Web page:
What Makes a Frappe Different From a Smoothie or Iced Coffee?
Iced coffee is simply coffee served on ice. Smoothies, on the other hand, are blended to a standard ice consistency. The process of making smoothies is quite similar to ice cappuccino.
Frappe, on the other hand, is different in that it is blended longer, including the ice. It is blended until a significant amount of foam has been created. Sometimes, a cocktail shaker is used.
What Are a Frappe’s Main Ingredients?
This sweet, thick, and foamy summer coffee drink consists of instant coffee or non-coffee powder (which includes emulsifier), water, and milk. Then ice is thrown in with the ingredients. These are all mixed together in a blender or shaker.
The output is a cold, foamy delicious drink. Then it is usually added with sugar, ice cream, different flavored syrups and toppings. You can get a caramel frappe, a mocha frappe, a chocolate frappe, even a green tea frappe!
Normally, a frappe is topped with whipped cream. There is no such thing as a hot frappe since it is an iced drink.
What Is the Caffeine Content and Calories?
The nutritional content and calories of a frappe depend widely based on what ingredients are used. Whole milk vs skim milk, caramel, chocolate syrup, etc. will all play a factor in that.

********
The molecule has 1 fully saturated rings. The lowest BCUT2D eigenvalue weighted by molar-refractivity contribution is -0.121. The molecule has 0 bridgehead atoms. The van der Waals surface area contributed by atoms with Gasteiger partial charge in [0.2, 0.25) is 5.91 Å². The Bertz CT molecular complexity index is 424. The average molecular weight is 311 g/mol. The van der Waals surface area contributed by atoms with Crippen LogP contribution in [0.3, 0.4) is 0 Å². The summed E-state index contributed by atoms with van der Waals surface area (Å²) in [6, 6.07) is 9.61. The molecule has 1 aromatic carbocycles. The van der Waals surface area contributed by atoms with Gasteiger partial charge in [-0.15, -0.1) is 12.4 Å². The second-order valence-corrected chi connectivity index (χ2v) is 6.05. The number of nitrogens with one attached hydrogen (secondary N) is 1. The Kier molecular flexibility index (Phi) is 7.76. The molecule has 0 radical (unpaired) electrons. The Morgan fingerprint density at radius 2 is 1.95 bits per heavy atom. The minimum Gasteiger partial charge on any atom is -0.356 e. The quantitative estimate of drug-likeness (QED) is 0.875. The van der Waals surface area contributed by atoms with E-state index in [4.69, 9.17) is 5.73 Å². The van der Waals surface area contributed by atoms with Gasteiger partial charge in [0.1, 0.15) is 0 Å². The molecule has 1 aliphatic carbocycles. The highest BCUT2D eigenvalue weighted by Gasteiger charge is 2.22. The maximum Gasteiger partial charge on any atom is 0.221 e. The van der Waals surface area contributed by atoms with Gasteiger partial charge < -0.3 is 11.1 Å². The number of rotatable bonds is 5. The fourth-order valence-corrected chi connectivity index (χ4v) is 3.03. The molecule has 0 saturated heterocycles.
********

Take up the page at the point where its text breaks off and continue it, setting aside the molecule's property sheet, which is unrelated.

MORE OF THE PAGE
The caffeine content of a frappe depends on the size of the glass and the coffee used. But, normally, most frappes don’t contain much caffeine, because they use instant coffee. If you use espresso in your frappe, then expect it to contain around 200 mg of caffeine. Yes, strong!
Is Frappe the Same As Frappuccino?
Nope. “Frappuccino” is a result of the combination of “cappuccino” and “frappe.” A frappuccino drink is made by mixing coffee with a milkshake. The recipe of frappuccino is essentially a blend of various cold drinks; it could be Italian cappuccino, iced coffee, or milkshake.
Traditional frappe, meanwhile, is created just like the Greeks originally had made it. Instant coffee (or espresso), milk, and ice are beaten or shaken to create that foamy, slushie, super-satisfying cold drink.